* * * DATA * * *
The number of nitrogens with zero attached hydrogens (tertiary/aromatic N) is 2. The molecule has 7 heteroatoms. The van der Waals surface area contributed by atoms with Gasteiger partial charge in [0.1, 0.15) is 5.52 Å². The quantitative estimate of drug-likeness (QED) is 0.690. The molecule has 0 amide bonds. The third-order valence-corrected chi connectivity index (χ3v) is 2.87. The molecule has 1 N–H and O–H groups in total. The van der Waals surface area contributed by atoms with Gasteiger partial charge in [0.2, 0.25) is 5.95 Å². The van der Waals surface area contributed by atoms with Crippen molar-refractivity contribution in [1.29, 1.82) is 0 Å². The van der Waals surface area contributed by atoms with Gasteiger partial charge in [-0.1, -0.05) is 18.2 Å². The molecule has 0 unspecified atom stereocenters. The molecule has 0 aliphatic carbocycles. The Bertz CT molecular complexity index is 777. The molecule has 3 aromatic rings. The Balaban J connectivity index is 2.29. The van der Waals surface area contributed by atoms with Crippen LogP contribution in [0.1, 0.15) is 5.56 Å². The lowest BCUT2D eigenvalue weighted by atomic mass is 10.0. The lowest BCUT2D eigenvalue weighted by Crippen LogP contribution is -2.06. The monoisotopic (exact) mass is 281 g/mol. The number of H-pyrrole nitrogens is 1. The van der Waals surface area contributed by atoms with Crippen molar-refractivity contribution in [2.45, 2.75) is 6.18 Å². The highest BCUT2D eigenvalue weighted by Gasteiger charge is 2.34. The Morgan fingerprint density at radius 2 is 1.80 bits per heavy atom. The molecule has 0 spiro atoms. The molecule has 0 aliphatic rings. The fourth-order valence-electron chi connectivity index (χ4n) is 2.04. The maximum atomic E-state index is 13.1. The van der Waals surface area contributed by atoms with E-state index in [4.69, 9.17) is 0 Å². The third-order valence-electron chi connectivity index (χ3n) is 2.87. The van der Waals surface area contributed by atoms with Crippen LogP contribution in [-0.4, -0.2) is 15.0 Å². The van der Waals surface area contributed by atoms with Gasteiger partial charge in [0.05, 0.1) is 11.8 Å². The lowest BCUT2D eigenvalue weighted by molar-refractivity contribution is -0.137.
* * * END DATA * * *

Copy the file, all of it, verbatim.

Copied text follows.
The number of nitrogens with zero attached hydrogens (tertiary/aromatic N) is 2. The molecule has 7 heteroatoms. The van der Waals surface area contributed by atoms with Gasteiger partial charge in [0.1, 0.15) is 5.52 Å². The quantitative estimate of drug-likeness (QED) is 0.690. The molecule has 0 amide bonds. The third-order valence-corrected chi connectivity index (χ3v) is 2.87. The molecule has 1 N–H and O–H groups in total. The van der Waals surface area contributed by atoms with Gasteiger partial charge in [0.2, 0.25) is 5.95 Å². The van der Waals surface area contributed by atoms with Crippen molar-refractivity contribution in [1.29, 1.82) is 0 Å². The van der Waals surface area contributed by atoms with Gasteiger partial charge in [-0.1, -0.05) is 18.2 Å². The molecule has 0 unspecified atom stereocenters. The molecule has 0 aliphatic carbocycles. The Bertz CT molecular complexity index is 777. The molecule has 3 aromatic rings. The Balaban J connectivity index is 2.29. The van der Waals surface area contributed by atoms with Crippen LogP contribution in [0.1, 0.15) is 5.56 Å². The lowest BCUT2D eigenvalue weighted by atomic mass is 10.0. The lowest BCUT2D eigenvalue weighted by Crippen LogP contribution is -2.06. The monoisotopic (exact) mass is 281 g/mol. The number of H-pyrrole nitrogens is 1. The van der Waals surface area contributed by atoms with Crippen molar-refractivity contribution in [2.45, 2.75) is 6.18 Å². The highest BCUT2D eigenvalue weighted by Gasteiger charge is 2.34. The Morgan fingerprint density at radius 2 is 1.80 bits per heavy atom. The molecule has 0 spiro atoms. The molecule has 0 aliphatic rings. The fourth-order valence-electron chi connectivity index (χ4n) is 2.04. The maximum atomic E-state index is 13.1. The van der Waals surface area contributed by atoms with E-state index in [4.69, 9.17) is 0 Å². The third-order valence-electron chi connectivity index (χ3n) is 2.87. The van der Waals surface area contributed by atoms with Crippen LogP contribution in [-0.4, -0.2) is 15.0 Å². The van der Waals surface area contributed by atoms with Gasteiger partial charge in [0.05, 0.1) is 11.8 Å². The lowest BCUT2D eigenvalue weighted by molar-refractivity contribution is -0.137.